October 4, 2014, will be the one year anniversary of my mom Lucille’s death. There is a similarity between the death and hospital stay, of my mom and Joan Rivers. Both were diagnosed with cardiac arrest, both were in a coma for a week and both moved out of intensive care – after a week. Now the cause for Joan Rivers was something related to the outpatient procedure. For my mom, the cause was acute stomach bleeding. I’m not sure why both cases had only a week in intensive care. Perhaps it was something to do with insurance. In my mom’s case, I did insist on the MRI results, that would show potential brain damage.
According to the medical doctor on ABC News, you have a four to six-minute window, after cardiac arrest sets in. Otherwise brain damage would occur. Which makes me wonder if local police departments are trained in these matters. When I called for my mom, they sent both an ambulance and a local police officer. The officer first came up to check the situation. Then when the paramedics asked what medicines she was taken, I mentioned just over the counter remedies. The police officer on duty asked me to see the medicines – which I showed him. Both examples were ticking away precious seconds, in the four to six-minute window. I’m sure the outpatient clinic for Joan Rivers was better trained in these matters. Perhaps both Joan Rivers daughter and myself should check legal options?
Now this brings me to a great book entitled The Grief Recovery Handbook, 20th Anniversary Expanded Edition: The Action Program for Moving Beyond Death, Divorce, and Other Losses including Health, Career, and Faith Paperback by John W. James (Author), Russell Friedman. After my mom’s death, I had help offers from local hospice grief counselors and the local police department social workers. But instead I worked with local church and retirement home grief recovery groups, in the area. This helped me out a bit. Unfortunately, this book came to my attention just now.
I came across the book from their online grief seminar. I ordered the book through the local library and checked out the reviews on Amazon. It has an average rating of five out of five stars, from about two hundred reviewers. One point the book made is that total recovery might take from two to three years. While I might feel grief after the one year anniversary, most of my grief probably worked itself out within a year. It’s still too soon to tell.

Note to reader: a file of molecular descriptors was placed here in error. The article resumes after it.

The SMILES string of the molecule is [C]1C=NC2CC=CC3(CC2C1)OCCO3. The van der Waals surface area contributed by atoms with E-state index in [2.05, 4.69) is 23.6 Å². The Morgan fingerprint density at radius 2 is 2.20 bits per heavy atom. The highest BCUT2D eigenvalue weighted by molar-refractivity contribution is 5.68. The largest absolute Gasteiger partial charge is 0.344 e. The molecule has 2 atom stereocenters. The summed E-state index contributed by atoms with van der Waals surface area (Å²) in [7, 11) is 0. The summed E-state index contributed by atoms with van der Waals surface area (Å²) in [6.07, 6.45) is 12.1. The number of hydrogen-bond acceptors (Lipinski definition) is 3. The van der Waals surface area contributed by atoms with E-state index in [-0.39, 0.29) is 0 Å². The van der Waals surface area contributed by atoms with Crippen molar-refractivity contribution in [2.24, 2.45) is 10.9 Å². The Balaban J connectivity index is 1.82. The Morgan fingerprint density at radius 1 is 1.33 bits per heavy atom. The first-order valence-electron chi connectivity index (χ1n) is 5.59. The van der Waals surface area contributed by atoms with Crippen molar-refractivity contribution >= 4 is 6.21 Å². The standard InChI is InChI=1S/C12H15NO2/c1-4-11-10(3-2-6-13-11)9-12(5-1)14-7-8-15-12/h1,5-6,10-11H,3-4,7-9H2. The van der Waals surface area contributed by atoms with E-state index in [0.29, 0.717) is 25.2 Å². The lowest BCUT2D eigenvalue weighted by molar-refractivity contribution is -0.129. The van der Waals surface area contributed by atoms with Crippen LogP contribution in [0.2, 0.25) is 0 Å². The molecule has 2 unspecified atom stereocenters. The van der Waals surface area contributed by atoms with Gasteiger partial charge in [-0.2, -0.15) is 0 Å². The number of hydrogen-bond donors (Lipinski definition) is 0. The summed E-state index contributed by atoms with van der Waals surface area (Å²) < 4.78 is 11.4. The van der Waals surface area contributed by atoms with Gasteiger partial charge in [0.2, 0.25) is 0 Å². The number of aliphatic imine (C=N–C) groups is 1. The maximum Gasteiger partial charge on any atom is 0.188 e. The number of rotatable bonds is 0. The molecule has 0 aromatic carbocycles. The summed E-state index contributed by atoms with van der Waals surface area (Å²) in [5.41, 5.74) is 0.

I do like that the book has you create grief timeliness for major events. It also has one of the authors sharing their own grief story, as well as stories from other participants. I can’t comment on their grief groups, as I haven’t attended one. But if you work with hospice grief counselors and groups, as well as church sponsored grief groups, it can probably be a good addition.
The book is a short one – perhaps too short. But it had good things to say. A church my mom and I used to attend, sent me the series Journeying through Grief by Dr.Kenneth C. Haugk. The four volume free series is about the size of the Grief Recovery Handbook. Now Grief Recovery is a secular program. There’s another series called Grief Share, which is a faith-based program. But I honestly feel you need both a secular and a faith-based approach – to get a proper balance
In the end, you have to do the work – to work through the grief. I remember my senior year in high school. In a literature class, we had to read The Tale of Two Cities by Charles Dickens. Back then, they had a comic series called Classics Illustrated and Cliff Notes. I brought and read both, hoping to avoid the reading assignment. But I got hooked by the comic book version and book outline series. It prompted me to read the original book. But I did give the comic book and Cliff Notes to others to use. It turned out you really had to read the book, to answer the test questions. The teacher was smart. There was no short cur. You also have to do the exercises in the grief book – to work through the grief.